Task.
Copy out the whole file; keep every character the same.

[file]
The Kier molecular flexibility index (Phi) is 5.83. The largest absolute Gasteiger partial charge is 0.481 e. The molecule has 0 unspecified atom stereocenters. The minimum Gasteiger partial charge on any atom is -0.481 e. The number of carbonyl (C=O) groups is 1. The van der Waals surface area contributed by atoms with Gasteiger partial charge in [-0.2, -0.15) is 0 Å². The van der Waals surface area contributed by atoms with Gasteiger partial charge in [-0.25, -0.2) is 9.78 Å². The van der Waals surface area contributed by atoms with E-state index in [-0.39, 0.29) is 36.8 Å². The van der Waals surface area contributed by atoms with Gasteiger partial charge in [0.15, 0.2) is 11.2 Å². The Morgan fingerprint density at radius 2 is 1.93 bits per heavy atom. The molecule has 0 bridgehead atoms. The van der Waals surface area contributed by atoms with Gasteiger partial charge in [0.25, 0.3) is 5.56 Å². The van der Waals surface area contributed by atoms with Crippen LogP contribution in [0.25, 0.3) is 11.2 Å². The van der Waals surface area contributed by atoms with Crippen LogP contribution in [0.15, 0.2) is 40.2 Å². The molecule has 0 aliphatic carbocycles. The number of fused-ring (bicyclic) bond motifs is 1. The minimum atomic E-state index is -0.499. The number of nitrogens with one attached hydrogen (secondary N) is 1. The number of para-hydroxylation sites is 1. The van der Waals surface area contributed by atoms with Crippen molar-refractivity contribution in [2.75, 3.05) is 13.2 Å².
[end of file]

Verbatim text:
The Kier molecular flexibility index (Phi) is 5.83. The largest absolute Gasteiger partial charge is 0.481 e. The molecule has 0 unspecified atom stereocenters. The minimum Gasteiger partial charge on any atom is -0.481 e. The number of carbonyl (C=O) groups is 1. The van der Waals surface area contributed by atoms with Gasteiger partial charge in [-0.2, -0.15) is 0 Å². The van der Waals surface area contributed by atoms with Gasteiger partial charge in [-0.25, -0.2) is 9.78 Å². The van der Waals surface area contributed by atoms with E-state index in [-0.39, 0.29) is 36.8 Å². The van der Waals surface area contributed by atoms with Gasteiger partial charge in [0.15, 0.2) is 11.2 Å². The Morgan fingerprint density at radius 2 is 1.93 bits per heavy atom. The molecule has 0 bridgehead atoms. The van der Waals surface area contributed by atoms with Gasteiger partial charge in [0.25, 0.3) is 5.56 Å². The van der Waals surface area contributed by atoms with Crippen LogP contribution in [0.25, 0.3) is 11.2 Å². The van der Waals surface area contributed by atoms with Crippen LogP contribution in [0.15, 0.2) is 40.2 Å². The molecule has 0 aliphatic carbocycles. The number of fused-ring (bicyclic) bond motifs is 1. The minimum atomic E-state index is -0.499. The number of nitrogens with one attached hydrogen (secondary N) is 1. The number of para-hydroxylation sites is 1. The van der Waals surface area contributed by atoms with Crippen molar-refractivity contribution in [2.75, 3.05) is 13.2 Å².